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How does the IRS investigate alleged tax crimes?

Accusations from federal agencies can result in serious criminal cases and possible consequences. In some instances, the Internal Revenue Service may suspect a Massachusetts resident of committing tax crimes and start an investigation into that person's actions. Understanding what that type of scenario could involve may help anyone facing this type of predicament.

It is important to note that the IRS cannot simply start an investigation on the slightest whim. Special agents go over any information provided by a revenue agent or officer that raised suspicion of fraud or other illegal tax actions. This part of the process is known as the primary investigation, and any information gathered from those initial steps goes to the agents' supervisors for further review. The supervisor will then decide whether to approve further investigative action. This approval must then be approved by the head of the office before a criminal investigation can begin.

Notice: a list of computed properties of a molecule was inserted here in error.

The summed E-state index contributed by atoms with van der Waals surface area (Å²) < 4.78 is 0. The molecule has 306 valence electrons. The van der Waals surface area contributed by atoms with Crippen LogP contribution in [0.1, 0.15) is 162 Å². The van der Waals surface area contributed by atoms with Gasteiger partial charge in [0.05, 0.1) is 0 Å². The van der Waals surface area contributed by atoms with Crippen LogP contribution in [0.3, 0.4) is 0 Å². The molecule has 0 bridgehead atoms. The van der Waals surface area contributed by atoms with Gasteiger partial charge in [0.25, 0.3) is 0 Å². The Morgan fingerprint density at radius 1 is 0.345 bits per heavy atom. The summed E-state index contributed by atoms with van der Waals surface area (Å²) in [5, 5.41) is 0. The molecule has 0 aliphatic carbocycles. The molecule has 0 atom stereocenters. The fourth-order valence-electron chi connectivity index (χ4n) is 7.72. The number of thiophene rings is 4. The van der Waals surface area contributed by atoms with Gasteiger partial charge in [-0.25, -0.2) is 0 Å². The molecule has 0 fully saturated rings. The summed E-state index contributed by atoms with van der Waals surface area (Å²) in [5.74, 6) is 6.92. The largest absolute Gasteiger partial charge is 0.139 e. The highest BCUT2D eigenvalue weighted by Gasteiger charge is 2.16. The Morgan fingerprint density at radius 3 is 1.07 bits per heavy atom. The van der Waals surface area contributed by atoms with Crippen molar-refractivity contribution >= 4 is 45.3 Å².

If a criminal investigation from the IRS does take place, the special agents involved in the case will gather additional information regarding the suspicious activity. This step allows them to determine whether evidence exists that points to the elements of a tax crime. If there is not enough evidence, the investigation may be discontinued, or if enough evidence does exist, a recommendation for prosecution could occur.

No Massachusetts residents want to learn that he or she is facing an investigation or prosecution for tax crimes. Because this is a criminal case, treating the allegations seriously is a must. Anyone facing federal charges from the IRS will certainly want to understand as much as possible about what the investigation involved, the alleged evidence uncovered and available defense options.

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